Exmaning an assessment of data from the 2016 Global Burden of Diseases, Injuries, and Risk Factors study, researchers found that headache disorders, specifically migraine, are important causes of disability worldwide and therefore require more attention in health policy debates and greater resources for research.
Headache represents a major public health concern, according to Global Burden of Diseases, Injuries, and Risk Factors (GBD) studies. Following an assessment of data from the 2016 GBD study, researchers found that headache disorders, specifically migraine, are important causes of disability worldwide and therefore require more attention in health policy debates and greater resources for research.
The collected data involved surveys on migraine and tension-type headaches. The researchers determined prevalence for each sex, as well as for age group intervals, throughout different time points from 1990 and 2016 in all countries. Also, the study measured disease burden through years lived with disability (YLDs) and considered the burden resulting from medication overuse.
“Migraine and other headache disorders are among the most prevalent disorders worldwide, but recognition of their importance for public health has come only since 2000,” explained the researchers of the study. “This delay has occurred in part because headache is not fatal and does not result in permanent or objective disability, and in part because headaches are experienced by most people from time to time, which has hindered the realization that headache disorders are debilitating for a relatively large minority of the people who are affected.”
In 2016, nearly 3 billion individuals were estimated to have a migraine or tension-type headache, according to the study results. Migraine was found to have a much higher disability weight than tension-type headache, with migraine causing 45.1 million YLDs in 2016 and tension-type headache causing only 7.2 million. Furthermore, according to the results, headaches were most burdensome in women between the ages of 15 and 49.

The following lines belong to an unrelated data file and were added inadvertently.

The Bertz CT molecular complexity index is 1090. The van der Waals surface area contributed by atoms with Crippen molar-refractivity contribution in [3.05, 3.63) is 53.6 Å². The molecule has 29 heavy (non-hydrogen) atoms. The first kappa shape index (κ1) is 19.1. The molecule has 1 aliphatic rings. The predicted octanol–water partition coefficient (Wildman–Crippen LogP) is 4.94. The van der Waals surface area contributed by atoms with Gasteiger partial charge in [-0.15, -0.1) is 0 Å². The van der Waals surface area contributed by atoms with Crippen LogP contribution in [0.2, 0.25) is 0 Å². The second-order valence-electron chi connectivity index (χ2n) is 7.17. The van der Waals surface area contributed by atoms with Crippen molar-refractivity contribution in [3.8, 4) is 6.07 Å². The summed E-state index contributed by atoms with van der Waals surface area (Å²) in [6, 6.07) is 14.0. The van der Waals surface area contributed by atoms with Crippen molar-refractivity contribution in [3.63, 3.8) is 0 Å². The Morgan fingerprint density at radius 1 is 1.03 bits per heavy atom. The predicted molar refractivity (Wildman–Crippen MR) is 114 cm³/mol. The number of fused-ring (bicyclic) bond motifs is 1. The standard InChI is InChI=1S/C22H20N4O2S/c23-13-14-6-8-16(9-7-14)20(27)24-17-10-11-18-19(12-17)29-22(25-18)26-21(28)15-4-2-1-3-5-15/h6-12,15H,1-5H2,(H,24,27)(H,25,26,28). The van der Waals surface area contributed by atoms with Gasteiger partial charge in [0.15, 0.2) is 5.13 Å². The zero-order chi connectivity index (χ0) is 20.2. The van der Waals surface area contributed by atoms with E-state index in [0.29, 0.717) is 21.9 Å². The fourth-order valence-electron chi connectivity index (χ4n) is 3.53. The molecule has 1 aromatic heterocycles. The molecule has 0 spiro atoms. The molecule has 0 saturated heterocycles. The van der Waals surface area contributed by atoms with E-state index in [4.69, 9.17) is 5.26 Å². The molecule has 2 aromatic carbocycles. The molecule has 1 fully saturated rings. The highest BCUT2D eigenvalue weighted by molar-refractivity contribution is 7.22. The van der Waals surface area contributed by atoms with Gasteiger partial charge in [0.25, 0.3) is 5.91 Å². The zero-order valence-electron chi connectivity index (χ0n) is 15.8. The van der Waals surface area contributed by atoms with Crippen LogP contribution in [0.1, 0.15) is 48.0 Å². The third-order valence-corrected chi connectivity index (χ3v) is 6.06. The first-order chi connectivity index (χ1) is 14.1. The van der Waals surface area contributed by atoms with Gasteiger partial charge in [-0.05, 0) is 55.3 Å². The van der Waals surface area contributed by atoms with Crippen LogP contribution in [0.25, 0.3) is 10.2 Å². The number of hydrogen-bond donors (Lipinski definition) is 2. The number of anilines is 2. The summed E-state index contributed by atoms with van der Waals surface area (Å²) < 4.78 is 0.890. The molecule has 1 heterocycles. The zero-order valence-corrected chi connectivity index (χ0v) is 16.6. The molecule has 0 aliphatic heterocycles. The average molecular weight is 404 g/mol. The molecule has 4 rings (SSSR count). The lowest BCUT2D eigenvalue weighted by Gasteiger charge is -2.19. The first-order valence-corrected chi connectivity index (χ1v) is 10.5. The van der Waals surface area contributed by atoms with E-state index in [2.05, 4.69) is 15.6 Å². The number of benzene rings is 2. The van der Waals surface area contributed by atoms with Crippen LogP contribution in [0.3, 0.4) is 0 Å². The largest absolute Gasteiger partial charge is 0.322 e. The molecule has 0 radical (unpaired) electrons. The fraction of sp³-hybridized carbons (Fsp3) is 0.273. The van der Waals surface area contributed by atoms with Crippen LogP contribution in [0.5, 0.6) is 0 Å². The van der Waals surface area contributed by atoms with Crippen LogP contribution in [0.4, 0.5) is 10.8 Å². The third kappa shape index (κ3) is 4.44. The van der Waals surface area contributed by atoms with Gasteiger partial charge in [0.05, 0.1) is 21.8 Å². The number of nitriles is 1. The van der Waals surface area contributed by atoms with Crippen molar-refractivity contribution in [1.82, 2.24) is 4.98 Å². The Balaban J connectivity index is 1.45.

“Nevertheless, GBD 2016 confirms that headache, and in particular, migraine, is a large public health problem in both sexes and all age groups worldwide, but most so in young and middle-aged women. Headache is not limited to the high-income part of the world and, unless action is taken, it is here to stay: there is no indication that the demographic and epidemiological transitions alone will improve the situation,” concluded the authors. “Rather, these profound changes which reduce mortality will increase the relative importance of headache for public health.”
The researchers concluded by suggesting that future iterations of this study that are based on data from additional countries with less methodological heterogeneity will help provide stronger support for additional research on the effects and prevalence of migraine.
GBD 2016 Headache Collaborators. Global, regional, and national burden of migraine and tension-type headache, 1990-2016: a systematic analysis for the Global Burden of Disease Study 2016 [published online November, 2018]. Lancet Neurol. doi: 10.1016/S1474-4422(18)30322-3.